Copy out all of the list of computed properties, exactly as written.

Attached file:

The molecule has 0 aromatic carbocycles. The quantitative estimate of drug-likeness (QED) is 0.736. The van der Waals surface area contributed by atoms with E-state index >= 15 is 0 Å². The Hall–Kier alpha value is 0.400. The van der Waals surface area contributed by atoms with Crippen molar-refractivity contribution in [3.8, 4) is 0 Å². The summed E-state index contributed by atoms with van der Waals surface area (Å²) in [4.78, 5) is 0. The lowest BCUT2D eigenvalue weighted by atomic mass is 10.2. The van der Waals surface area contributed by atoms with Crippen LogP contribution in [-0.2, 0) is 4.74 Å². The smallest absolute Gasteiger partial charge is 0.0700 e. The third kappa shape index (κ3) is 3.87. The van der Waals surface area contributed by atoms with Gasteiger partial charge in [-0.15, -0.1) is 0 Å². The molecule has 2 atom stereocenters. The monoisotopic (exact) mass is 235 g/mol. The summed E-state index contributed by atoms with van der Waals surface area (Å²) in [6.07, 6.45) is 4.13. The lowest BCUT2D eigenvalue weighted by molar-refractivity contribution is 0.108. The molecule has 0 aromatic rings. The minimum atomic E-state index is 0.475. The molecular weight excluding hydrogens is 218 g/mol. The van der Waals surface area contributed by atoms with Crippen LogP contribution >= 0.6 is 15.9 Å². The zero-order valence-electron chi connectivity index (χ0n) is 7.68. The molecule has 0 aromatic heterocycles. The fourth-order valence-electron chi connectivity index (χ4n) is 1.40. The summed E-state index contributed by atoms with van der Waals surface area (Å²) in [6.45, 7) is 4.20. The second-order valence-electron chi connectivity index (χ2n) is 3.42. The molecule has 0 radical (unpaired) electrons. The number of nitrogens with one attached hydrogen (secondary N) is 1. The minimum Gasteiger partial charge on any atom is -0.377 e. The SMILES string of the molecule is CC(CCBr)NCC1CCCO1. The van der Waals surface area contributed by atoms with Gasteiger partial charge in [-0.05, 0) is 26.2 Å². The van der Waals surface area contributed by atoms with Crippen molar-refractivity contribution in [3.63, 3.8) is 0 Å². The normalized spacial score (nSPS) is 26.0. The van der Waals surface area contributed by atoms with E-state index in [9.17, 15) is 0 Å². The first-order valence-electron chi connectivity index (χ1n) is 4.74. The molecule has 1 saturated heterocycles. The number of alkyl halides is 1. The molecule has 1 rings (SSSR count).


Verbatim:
The molecule has 0 aromatic carbocycles. The quantitative estimate of drug-likeness (QED) is 0.736. The van der Waals surface area contributed by atoms with E-state index >= 15 is 0 Å². The Hall–Kier alpha value is 0.400. The van der Waals surface area contributed by atoms with Crippen molar-refractivity contribution in [3.8, 4) is 0 Å². The summed E-state index contributed by atoms with van der Waals surface area (Å²) in [4.78, 5) is 0. The lowest BCUT2D eigenvalue weighted by atomic mass is 10.2. The van der Waals surface area contributed by atoms with Crippen LogP contribution in [-0.2, 0) is 4.74 Å². The smallest absolute Gasteiger partial charge is 0.0700 e. The third kappa shape index (κ3) is 3.87. The van der Waals surface area contributed by atoms with Gasteiger partial charge in [-0.15, -0.1) is 0 Å². The molecule has 2 atom stereocenters. The monoisotopic (exact) mass is 235 g/mol. The summed E-state index contributed by atoms with van der Waals surface area (Å²) in [6.07, 6.45) is 4.13. The lowest BCUT2D eigenvalue weighted by molar-refractivity contribution is 0.108. The molecule has 0 aromatic rings. The minimum atomic E-state index is 0.475. The molecular weight excluding hydrogens is 218 g/mol. The van der Waals surface area contributed by atoms with Crippen LogP contribution >= 0.6 is 15.9 Å². The zero-order valence-electron chi connectivity index (χ0n) is 7.68. The molecule has 0 aromatic heterocycles. The fourth-order valence-electron chi connectivity index (χ4n) is 1.40. The summed E-state index contributed by atoms with van der Waals surface area (Å²) in [6.45, 7) is 4.20. The second-order valence-electron chi connectivity index (χ2n) is 3.42. The molecule has 0 radical (unpaired) electrons. The number of nitrogens with one attached hydrogen (secondary N) is 1. The minimum Gasteiger partial charge on any atom is -0.377 e. The SMILES string of the molecule is CC(CCBr)NCC1CCCO1. The van der Waals surface area contributed by atoms with Gasteiger partial charge in [-0.05, 0) is 26.2 Å². The van der Waals surface area contributed by atoms with Crippen molar-refractivity contribution in [3.63, 3.8) is 0 Å². The normalized spacial score (nSPS) is 26.0. The van der Waals surface area contributed by atoms with E-state index in [9.17, 15) is 0 Å². The first-order valence-electron chi connectivity index (χ1n) is 4.74. The molecule has 1 saturated heterocycles. The number of alkyl halides is 1. The molecule has 1 rings (SSSR count).